Quebec to Maintain Rates for Crypto Miners, Introduces Fresh Rules for Crypto Mining
Quebec’s power authority has officially declared that Hydro-Québec must retain its present cryptocurrency mining rates and provide a further 300 megawatts— sufficient electricity to operate an aluminum smelter— for cryptocurrencies production.
Last year, the region decided to stop accepting fresh cryptocurrency mining ventures to weigh limitations on their activities and determined to increase rates they shell out for power. The board also dismissed Hydro-Québec’s suggestion to make potential mining companies apply for new ventures.
After due consideration of the changing economic scenario, Régie de l’énergie, Quebec’s Canadian province’s energy regulator, has issued fresh regulations for cryptocurrency miners.
On April 29, main Canadian power company Hydro-Quebec announced the latest development. The Régie de l’énergie has instructed energy production company Hydro-Quebec to assign 300 megawatts (MW) to the blockchain sector. “Besides the 158 MW already granted to existing customers approved by Hydro-Quebec, this 300 MW will be granted to existing customers approved by municipal distributors,” the official statement further clarifies.
The miners will keep paying either 3.46 cents or 5.03 cents per kilowatt hour, plus additional costs, based on their regional utility contract. To obtain some of the specifically assigned power, firms must go through a vetting process in which they are rated on four metrics such as the number of jobs created in Quebec, cumulative payroll of direct jobs, investment value, and heat recovery. In the release, Hydro-Quebec says that the latest guidelines will allow the institution to defend customers’ low rates.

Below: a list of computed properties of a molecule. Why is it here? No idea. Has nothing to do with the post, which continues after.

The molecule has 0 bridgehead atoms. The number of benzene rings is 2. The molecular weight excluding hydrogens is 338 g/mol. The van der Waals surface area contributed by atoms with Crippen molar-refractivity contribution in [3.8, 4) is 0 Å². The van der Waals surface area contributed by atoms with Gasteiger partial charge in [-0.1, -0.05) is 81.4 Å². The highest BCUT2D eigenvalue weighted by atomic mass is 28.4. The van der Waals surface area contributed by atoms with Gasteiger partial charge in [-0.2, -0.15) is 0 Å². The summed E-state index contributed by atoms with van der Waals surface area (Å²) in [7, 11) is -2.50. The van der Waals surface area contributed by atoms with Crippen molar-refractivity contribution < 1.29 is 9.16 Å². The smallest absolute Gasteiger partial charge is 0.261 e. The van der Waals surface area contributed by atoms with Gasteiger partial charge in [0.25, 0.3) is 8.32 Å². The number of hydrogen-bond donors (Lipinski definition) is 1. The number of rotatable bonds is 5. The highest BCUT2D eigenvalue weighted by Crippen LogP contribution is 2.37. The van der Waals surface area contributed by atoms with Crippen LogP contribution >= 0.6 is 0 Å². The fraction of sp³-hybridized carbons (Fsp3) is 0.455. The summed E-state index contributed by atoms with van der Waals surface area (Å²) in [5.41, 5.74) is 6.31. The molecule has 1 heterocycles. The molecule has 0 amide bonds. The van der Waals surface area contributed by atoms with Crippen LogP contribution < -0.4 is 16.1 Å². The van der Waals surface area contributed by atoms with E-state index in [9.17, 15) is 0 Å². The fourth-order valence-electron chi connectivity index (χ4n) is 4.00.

Canada has been acknowledged as a world leader in cryptocurrency based on technology, low power costs, high Internet speed and beneficial regulatory framework. Back in July 2018, Hydro-Quebec disclosed that over the past decade, the region had an abundance of energy, equivalent to 100 terawatt hours, and delivers at some of North America’s lowest electricity rates.
In June 2018, Hydro-Quebec suggested new rules requiring blockchain-related firms to make an offer for electricity and accurately predict their jobs and investment on a per megawatt basis.
Bitcoin mining takes up large amounts of energy since it uses computers to perform complex math math problems to verify cryptocurrency trades saved on blockchain or digital ledger. Bitcoin rewards the first miner to fix the issue and adds the trade to the blockchain.
Jonathan Côté, a spokesman of Hydro-Québec said “We don’t think we will have any trouble attracting projects.”
Lately, Innisfil, Canada, Ontario, declared that it is operating a pilot program that will allow citizens to pay Bitcoin (BTC) for property taxes with probable listing of other cryptocurrencies such as ether (ETH), litecoin (LTC), Bitcoin cash (BCH), and ripple (XRP) at a future date. In electricity-rich Canada, Bitmain Technologies and other businesses are planning to buy land parcels as cryptocurrencies appreciate and developing nations intend to abolish Bitcoin mining.